As we said in Com. v. Nasuti, 385 Pa. 436, 123 A.2d 435 (1956): "For a conviction in an arson case, three facts must be established: (1) that there was a fire; (2) that it was of incendiary origin; (3) that the defendant was the guilty party." We went on to say that the corpus delicti in an arson case ". . . consists of a willful and malicious burning, that is, a fire of incendiary origin. That the corpus delicti can always be proved by circumstantial evidence is unquestionable (footnote omitted)." By its very nature, arson is rarely committed in the presence of others. Ordinarily, it is committed by someone alone and in secret, and the absence of direct evidence is no bar to conviction. State v. Crosby, 182 Kan. 677, 324 P. 2d 197 (1958). The opportunity for committing arson may be proven by circumstantial evidence, such as testimony that the accused was seen in close proximity to the building in question at the time of the fire, or a short time prior thereto. Com. v. Nasuti, supra.
"Expert testimony is admissible in all cases, civil and criminal alike, when it involves explanations and inferences not within the range of ordinary training, knowledge, intelligence and experience. Certainly laymen could hardly be expected to have knowledge in regard to various types of fires and the difference in the nature, violence and intensity of flames resulting from the burning of inflammable liquids or other materials as contrasted with the burning of a wooden counter or hair upholstery. . . . In short, while in some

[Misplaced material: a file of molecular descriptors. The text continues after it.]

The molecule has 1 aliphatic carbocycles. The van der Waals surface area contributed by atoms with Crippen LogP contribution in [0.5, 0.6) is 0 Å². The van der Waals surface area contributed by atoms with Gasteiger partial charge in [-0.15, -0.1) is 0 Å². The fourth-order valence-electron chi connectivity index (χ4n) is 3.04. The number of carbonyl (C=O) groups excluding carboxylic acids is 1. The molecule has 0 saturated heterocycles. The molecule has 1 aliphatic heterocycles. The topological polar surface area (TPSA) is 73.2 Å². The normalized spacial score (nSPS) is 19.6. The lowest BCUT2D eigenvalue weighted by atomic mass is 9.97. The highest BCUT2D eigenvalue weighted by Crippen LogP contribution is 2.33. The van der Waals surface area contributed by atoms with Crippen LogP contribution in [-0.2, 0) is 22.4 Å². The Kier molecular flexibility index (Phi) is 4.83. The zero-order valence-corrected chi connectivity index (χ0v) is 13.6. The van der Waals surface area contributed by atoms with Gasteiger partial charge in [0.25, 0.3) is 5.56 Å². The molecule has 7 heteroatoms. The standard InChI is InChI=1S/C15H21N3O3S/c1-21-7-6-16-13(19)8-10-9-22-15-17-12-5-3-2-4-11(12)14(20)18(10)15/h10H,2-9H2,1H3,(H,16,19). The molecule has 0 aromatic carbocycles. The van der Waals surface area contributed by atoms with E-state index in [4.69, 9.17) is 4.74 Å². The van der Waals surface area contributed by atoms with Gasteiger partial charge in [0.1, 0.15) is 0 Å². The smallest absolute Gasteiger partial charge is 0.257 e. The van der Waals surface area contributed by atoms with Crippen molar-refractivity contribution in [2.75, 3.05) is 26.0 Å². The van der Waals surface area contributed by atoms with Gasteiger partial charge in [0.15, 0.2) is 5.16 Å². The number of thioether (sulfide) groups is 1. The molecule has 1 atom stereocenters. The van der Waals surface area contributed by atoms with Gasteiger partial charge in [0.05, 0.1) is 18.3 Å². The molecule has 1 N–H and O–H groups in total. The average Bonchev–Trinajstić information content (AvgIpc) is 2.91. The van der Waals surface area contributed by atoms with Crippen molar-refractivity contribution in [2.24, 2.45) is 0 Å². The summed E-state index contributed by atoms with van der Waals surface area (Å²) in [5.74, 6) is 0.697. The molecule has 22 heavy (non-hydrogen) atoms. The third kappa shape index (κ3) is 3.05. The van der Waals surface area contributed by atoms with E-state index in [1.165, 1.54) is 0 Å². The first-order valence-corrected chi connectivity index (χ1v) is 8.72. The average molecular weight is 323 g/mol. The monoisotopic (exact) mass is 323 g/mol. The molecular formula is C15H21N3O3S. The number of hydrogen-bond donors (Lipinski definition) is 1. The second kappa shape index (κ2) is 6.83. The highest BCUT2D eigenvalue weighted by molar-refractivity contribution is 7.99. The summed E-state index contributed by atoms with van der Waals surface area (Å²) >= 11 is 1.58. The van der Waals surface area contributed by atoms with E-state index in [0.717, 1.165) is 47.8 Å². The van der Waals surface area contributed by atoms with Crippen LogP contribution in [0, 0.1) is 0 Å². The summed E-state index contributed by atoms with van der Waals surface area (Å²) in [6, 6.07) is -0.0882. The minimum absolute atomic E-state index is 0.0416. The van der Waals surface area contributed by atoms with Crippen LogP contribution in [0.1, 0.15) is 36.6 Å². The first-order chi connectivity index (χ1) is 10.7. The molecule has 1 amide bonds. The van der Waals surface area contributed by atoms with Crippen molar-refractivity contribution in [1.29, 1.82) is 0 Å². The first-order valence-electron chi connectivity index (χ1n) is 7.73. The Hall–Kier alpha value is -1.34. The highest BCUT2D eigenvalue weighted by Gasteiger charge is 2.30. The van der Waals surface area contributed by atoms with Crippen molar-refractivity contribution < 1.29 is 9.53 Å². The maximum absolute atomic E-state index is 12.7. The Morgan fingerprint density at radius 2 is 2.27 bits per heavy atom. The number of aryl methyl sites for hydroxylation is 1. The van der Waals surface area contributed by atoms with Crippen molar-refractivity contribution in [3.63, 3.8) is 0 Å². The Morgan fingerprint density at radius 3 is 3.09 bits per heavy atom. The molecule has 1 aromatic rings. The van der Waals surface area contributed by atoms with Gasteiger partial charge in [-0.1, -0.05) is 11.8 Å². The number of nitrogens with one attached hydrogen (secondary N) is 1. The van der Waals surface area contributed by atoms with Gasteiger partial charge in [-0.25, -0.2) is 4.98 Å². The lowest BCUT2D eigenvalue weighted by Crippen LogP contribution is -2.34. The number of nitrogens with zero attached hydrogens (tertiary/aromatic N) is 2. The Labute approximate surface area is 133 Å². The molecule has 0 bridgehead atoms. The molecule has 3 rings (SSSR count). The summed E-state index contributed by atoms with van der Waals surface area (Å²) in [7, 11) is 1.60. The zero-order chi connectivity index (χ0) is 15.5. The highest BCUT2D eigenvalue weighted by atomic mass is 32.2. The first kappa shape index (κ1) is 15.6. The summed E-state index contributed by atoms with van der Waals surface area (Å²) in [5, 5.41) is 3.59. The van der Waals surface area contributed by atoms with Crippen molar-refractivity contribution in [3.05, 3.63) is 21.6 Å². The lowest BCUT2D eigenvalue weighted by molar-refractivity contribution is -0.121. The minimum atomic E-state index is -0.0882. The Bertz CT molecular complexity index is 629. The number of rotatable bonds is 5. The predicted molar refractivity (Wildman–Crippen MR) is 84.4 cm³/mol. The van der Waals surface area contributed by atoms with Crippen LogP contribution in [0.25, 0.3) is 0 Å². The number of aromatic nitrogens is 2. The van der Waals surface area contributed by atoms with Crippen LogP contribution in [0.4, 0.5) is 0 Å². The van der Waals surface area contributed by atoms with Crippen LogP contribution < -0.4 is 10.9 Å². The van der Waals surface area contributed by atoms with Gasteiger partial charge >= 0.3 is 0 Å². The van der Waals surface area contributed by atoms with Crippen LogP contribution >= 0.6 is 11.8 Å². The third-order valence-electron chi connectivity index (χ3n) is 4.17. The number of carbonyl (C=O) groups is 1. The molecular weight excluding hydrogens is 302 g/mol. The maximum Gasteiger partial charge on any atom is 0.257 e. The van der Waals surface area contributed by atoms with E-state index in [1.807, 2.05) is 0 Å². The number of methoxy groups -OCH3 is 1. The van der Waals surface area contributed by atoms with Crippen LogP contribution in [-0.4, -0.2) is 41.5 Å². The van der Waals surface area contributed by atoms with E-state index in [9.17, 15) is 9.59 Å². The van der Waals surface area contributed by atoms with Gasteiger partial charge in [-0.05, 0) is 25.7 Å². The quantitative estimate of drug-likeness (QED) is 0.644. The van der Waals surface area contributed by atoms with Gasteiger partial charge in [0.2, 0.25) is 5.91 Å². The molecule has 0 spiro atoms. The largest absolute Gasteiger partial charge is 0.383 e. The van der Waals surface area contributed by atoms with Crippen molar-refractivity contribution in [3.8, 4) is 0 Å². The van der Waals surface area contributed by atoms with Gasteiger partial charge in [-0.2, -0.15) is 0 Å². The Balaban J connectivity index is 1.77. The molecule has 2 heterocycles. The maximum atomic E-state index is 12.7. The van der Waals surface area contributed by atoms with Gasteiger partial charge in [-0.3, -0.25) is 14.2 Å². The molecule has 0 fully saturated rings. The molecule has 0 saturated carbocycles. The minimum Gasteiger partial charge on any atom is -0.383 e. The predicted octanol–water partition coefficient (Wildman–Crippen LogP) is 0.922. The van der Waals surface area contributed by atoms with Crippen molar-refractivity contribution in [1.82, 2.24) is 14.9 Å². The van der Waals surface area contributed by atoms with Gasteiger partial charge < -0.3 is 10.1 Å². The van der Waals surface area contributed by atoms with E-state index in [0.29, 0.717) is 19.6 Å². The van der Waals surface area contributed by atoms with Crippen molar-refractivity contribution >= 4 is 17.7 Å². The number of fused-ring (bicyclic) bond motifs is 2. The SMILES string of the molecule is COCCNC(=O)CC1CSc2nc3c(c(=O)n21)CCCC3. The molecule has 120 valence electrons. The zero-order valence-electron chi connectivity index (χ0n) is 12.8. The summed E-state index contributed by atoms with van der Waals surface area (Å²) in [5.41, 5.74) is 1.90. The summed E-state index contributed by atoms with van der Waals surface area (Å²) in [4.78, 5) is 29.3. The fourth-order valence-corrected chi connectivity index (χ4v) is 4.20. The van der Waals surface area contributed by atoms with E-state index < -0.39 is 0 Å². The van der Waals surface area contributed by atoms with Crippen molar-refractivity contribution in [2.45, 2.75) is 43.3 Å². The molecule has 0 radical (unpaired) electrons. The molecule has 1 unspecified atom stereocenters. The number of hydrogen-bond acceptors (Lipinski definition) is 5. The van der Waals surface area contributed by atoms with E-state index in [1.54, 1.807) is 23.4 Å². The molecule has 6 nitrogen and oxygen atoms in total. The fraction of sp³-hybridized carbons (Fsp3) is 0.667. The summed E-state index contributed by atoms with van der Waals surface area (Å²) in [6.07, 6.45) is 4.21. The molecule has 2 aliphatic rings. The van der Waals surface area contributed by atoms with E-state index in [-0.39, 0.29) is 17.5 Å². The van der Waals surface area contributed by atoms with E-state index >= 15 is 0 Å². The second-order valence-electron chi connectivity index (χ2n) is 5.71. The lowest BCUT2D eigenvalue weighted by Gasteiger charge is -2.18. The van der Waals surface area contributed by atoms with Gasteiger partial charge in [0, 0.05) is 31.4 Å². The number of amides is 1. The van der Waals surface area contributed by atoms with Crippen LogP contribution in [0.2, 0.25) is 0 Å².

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arson cases the testimony may not need any supplementation by expert opinion, other such cases clearly justify its admission: 2 Wharton's Criminal Evidence (12th ed.), 341, Sec. 517." Com. v. Nasuti, supra; see also Pozil v. State, 104 Tex. Crim. 244, 283 S.W. 846 (1926). In the instant case, the testimony of the expert, Corporal Komosinsky, reveals that he had only mere suspicion that the fire was caused by other than accidental or natural causes. The issue, then, presented for our decision is whether or not the Commonwealth has established the corpus delicti as we set out in Com. v. Nasuti, supra, that is, that a fire occurred and that it was a fire of incendiary origin.